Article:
Judging semantic similarity: an event-related fMRI study with auditory word stimuli
Access StatusFull text of the requested work is not available in DASH at this time ("restricted access"). For more information on restricted deposits, see our FAQ.
MetadataShow full item record
CitationMahon, B.Z., and A. Caramazza. 2010. “Judging Semantic Similarity: An Event-Related fMRI Study with Auditory Word Stimuli.” Neuroscience 169 (1) (August): 279–286. doi:10.1016/j.neuroscience.2010.04.029.
AbstractMuch of mental life consists in thinking about object concepts that are not currently within the scope of perception.
The general system that enables multiple representations to be maintained and compared is referred to as
“working memory” [Repovš G, Baddeley A (2006) Neuroscience 139:5–21], and involves regions in medial and lateral parietal and frontal cortex [e.g., Smith EE, Jonides J (1999) Science 283:1657–1661]. It has been assumed that the contents of working memory index information in regions of the brain that are critical for processing and storing object knowledge. To study the processes involved in thinking about common object concepts, we used event related fMRI to study BOLD activity while participants made judgments of conceptual similarity over pairs of sequentially presented auditory words. Through a combination of conventional fMRI analysis approaches and multi-voxel pattern analysis (MVPA), we show that the brain responses associated with the second word in a pair carry information about the conceptual similarity between the two members of the pair. This was the case in frontal and parietal regions involved in the working memory and decision components of the task for both analysis approaches.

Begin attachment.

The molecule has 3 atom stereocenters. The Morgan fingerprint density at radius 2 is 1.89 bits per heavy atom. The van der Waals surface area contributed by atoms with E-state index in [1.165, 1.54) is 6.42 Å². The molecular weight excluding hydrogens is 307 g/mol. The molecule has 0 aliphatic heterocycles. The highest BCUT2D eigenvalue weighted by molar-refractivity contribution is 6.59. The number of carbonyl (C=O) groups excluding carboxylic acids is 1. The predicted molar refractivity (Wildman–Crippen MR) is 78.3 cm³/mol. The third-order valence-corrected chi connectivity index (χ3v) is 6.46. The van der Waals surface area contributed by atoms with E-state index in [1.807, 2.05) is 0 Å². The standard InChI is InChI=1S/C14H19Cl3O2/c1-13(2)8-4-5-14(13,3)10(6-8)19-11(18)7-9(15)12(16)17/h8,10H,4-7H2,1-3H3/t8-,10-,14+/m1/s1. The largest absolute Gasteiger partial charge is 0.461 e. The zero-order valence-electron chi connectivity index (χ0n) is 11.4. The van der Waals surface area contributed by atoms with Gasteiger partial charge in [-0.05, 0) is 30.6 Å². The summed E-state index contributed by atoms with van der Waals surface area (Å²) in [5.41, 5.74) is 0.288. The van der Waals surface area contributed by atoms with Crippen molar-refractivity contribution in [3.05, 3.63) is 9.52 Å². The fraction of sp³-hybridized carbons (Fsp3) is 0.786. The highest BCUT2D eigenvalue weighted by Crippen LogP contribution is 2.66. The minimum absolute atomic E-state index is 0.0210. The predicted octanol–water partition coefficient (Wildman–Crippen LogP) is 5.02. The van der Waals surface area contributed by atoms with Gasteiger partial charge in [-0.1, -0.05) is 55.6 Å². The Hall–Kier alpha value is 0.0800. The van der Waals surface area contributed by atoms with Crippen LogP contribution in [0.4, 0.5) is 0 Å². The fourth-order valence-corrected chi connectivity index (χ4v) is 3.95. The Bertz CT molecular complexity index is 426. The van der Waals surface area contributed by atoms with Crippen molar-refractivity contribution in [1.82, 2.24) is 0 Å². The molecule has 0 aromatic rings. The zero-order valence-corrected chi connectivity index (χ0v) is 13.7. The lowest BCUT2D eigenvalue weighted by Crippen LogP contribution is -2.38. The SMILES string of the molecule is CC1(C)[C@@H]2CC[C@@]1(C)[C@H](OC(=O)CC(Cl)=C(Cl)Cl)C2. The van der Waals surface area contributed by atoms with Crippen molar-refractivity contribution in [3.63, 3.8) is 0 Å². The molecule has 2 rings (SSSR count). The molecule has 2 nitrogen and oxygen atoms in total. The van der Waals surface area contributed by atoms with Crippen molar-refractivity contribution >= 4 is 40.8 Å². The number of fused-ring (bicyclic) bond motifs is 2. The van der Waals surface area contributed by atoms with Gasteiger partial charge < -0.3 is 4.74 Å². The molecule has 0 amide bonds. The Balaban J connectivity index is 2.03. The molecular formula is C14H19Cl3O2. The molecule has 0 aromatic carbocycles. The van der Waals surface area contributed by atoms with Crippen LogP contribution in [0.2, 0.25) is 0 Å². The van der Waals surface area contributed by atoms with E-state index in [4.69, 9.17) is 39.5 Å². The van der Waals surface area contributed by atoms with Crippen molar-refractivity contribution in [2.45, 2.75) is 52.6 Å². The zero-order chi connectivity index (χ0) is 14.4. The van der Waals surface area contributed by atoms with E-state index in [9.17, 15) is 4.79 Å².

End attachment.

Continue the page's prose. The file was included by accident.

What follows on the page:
However, in other regions of the brain, including
early visual regions, MVPA permitted classification of semantic distance relationships where conventional averaging approaches failed to show a difference. These findings suggest that diffuse and statistically sub-threshold “scattering” of BOLD activity in some regions may carry substantial information about the contents of mental representations.
Citable link to this pagehttp://nrs.harvard.edu/urn-3:HUL.InstRepos:33719922
- FAS Scholarly Articles